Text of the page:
Cloud, Data

How to choose a database in the age of NoSql

As promised in one of my previous articles now we are going to discuss about how to choose a database, as you...

Written by Freddy Ayala · 5 min read >

As promised in one of my previous articles now we are going to discuss about how to choose a database, as you might be aware, relational databases are still alive and kicking but there are new players that are changing the game completely.

However, with the huge variety of all the alternatives available in the market, how do we choose the correct database for our new and revolutionary [Insert generic project related to IoT, blockchain, machine learning or artificial intelligence] project?

Even though there is not a single expert that has used all the existing rdms and nosql solutions in the world, this shouldn’t be so hard to do. By using some common sense and real world experience we can think of some simple guidelines:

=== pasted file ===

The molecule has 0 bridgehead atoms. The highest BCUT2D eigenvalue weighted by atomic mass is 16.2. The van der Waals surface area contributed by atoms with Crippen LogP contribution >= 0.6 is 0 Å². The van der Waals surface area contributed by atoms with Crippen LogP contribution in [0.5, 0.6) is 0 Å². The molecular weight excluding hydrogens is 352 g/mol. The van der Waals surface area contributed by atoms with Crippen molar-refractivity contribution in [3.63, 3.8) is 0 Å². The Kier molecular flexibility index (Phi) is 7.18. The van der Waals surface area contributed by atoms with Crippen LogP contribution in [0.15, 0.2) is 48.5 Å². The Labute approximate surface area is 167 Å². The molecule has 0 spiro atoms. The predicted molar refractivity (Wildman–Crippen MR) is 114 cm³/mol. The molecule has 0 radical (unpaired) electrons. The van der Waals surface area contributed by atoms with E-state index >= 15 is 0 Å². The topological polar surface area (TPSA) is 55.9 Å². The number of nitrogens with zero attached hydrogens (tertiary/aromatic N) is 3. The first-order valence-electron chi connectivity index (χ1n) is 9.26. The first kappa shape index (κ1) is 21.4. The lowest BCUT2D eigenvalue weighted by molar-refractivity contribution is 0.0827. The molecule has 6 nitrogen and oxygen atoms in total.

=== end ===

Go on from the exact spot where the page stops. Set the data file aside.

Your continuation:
Follow the data

Our choice of technology should not be influenced by the trends in social media or what most people consider as “sexy” (technologically speaking), but mostly on our use cases and what are the business requirements.

In this case we have to analyse our data and ask some simple questions:

  • What does my data looks like? Does it resemble a dictionary (Key-value) ? a table or a json document?
  • Should I store in it’s original format?
  • Do the relationships in my data are important?

Basically, if you data resembles a classical DBMS with tables and relationships where you need to enforce strict schema level validation rules, you should always think about a SQL database likeMySQL.

If your data has a flexible schema, where you have different types of data in each fields, and looks more like a json file than a table, then you might consider a document store such as MongoDB.

Don’t make the mistake of accidentally choosing a “Cache” instead of a database, like the developers of the social network Dispora did, see: Why You Should Never Use MongoDB

If we need to store our data in its original format without transforming or changing it, we are talking about a Datalake, and we might use Hadoop for this purpose.

CAP Theorem and ACID